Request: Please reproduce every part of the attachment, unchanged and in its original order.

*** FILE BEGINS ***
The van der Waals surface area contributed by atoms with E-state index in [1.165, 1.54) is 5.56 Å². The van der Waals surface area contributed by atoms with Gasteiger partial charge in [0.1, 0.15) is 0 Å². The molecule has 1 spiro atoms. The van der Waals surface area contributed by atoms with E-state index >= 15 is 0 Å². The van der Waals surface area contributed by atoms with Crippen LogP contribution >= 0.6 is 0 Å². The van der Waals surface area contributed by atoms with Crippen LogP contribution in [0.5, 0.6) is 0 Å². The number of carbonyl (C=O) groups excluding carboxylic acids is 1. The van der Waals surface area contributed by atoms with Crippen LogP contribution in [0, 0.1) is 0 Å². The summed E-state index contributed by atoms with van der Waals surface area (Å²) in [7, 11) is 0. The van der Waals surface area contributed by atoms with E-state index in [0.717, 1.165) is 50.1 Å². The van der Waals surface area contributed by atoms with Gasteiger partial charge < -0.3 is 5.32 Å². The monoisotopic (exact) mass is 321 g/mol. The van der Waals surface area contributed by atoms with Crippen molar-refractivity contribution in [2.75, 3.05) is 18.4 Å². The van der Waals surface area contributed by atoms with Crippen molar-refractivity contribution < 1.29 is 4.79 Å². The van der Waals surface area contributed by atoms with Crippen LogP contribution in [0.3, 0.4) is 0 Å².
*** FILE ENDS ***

The van der Waals surface area contributed by atoms with E-state index in [1.165, 1.54) is 5.56 Å². The van der Waals surface area contributed by atoms with Gasteiger partial charge in [0.1, 0.15) is 0 Å². The molecule has 1 spiro atoms. The van der Waals surface area contributed by atoms with E-state index >= 15 is 0 Å². The van der Waals surface area contributed by atoms with Crippen LogP contribution >= 0.6 is 0 Å². The van der Waals surface area contributed by atoms with Crippen LogP contribution in [0.5, 0.6) is 0 Å². The number of carbonyl (C=O) groups excluding carboxylic acids is 1. The van der Waals surface area contributed by atoms with Crippen LogP contribution in [0, 0.1) is 0 Å². The summed E-state index contributed by atoms with van der Waals surface area (Å²) in [7, 11) is 0. The van der Waals surface area contributed by atoms with E-state index in [0.717, 1.165) is 50.1 Å². The van der Waals surface area contributed by atoms with Gasteiger partial charge < -0.3 is 5.32 Å². The monoisotopic (exact) mass is 321 g/mol. The van der Waals surface area contributed by atoms with Crippen molar-refractivity contribution in [2.75, 3.05) is 18.4 Å². The van der Waals surface area contributed by atoms with Crippen molar-refractivity contribution < 1.29 is 4.79 Å². The van der Waals surface area contributed by atoms with Crippen LogP contribution in [0.3, 0.4) is 0 Å².